How do I know if my telogen effluvium is getting better?

Telogen effluvium (TE) is a common form of hair loss caused by stress, illness, or other triggers that push more hairs than normal into the shedding phase of the hair growth cycle. If you have telogen effluvium, you may be eagerly waiting for signs that your hair loss is slowing down and new growth is starting to come in. Here are some tips for how to tell if your TE is getting better.

Look for decreased shedding

One of the first signs that your TE is improving will likely be a reduction in the amount of hairs you are shedding. At the peak of TE-related hair loss, you may have noticed large amounts of hair coming out during brushing, washing, or just running your hands through your hair. As your hair starts to recover, you should notice less hair falling out day to day. Keep in mind that some shedding is totally normal – most people lose 50-100 hairs per day. It’s the excessive shedding over 100 hairs per day that indicates a problem. So if you are shedding less than that, it’s a good sign.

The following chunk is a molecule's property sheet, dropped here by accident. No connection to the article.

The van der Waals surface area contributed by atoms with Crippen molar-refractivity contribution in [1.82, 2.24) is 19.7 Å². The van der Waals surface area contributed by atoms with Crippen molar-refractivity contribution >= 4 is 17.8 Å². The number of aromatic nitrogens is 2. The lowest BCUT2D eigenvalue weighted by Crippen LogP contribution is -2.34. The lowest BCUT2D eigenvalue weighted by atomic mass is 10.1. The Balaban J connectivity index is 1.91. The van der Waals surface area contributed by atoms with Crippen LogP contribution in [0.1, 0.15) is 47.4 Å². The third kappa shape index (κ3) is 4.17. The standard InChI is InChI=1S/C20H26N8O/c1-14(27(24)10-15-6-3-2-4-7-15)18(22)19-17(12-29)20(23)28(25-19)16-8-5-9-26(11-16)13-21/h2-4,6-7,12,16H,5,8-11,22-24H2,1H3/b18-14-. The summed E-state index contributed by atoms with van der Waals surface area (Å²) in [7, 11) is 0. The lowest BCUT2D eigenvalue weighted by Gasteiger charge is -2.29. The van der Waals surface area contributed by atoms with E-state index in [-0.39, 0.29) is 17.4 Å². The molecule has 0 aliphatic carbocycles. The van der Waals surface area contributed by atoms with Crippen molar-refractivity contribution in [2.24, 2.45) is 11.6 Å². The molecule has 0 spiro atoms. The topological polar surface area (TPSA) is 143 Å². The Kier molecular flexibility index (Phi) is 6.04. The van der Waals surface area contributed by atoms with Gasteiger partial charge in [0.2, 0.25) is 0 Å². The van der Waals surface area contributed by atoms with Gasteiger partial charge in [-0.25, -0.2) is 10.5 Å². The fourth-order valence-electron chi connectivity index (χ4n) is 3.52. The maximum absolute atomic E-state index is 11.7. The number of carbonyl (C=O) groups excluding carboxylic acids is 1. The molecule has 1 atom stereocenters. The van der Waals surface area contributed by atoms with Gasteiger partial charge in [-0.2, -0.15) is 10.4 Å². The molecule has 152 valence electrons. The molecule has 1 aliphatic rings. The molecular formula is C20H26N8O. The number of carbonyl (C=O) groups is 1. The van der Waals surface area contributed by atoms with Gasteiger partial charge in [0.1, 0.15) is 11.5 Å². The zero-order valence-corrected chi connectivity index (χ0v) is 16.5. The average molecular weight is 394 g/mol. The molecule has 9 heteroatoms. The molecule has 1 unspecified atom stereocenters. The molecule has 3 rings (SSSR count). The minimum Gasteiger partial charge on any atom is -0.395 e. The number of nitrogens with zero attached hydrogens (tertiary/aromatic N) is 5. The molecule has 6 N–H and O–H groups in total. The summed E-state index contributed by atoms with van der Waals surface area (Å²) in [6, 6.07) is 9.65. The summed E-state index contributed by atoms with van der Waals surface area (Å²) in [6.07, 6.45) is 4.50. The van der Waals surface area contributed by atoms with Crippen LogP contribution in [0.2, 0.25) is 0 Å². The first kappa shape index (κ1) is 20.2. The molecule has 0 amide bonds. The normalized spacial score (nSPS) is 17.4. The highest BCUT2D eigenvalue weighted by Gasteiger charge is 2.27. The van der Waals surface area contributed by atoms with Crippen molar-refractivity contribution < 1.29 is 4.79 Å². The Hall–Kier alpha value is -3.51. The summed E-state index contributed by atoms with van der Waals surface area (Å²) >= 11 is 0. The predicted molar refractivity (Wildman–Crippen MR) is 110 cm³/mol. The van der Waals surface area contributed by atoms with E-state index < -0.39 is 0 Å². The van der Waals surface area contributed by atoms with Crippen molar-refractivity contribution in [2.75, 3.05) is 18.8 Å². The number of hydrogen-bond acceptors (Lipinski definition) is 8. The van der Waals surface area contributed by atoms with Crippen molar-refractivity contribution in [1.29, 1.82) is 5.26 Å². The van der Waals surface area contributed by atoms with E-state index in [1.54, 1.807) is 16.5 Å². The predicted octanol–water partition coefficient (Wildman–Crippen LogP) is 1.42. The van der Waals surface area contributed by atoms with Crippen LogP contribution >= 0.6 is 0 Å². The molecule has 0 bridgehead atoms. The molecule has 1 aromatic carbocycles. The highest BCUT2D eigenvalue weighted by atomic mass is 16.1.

Count your shed hairs

To get a more objective view of whether your shedding is decreasing, try counting the hairs you lose during a typical wash and styling session. For example:

  • Before you wash your hair, place a clean towel on the floor in front of you.
  • When you get out of the shower, bend over and shake your head back and forth over the towel to shed any loose hairs.
  • Count the number of hairs on the towel – make sure to only count the ones that are around 6 inches or longer, as shorter ones likely broke mid-shaft rather than shedding.
  • Record the number each time you wash your hair.

If you count for a few weeks or months and notice the number going down, that’s a sign the TE is improving.

Notice decreased hair density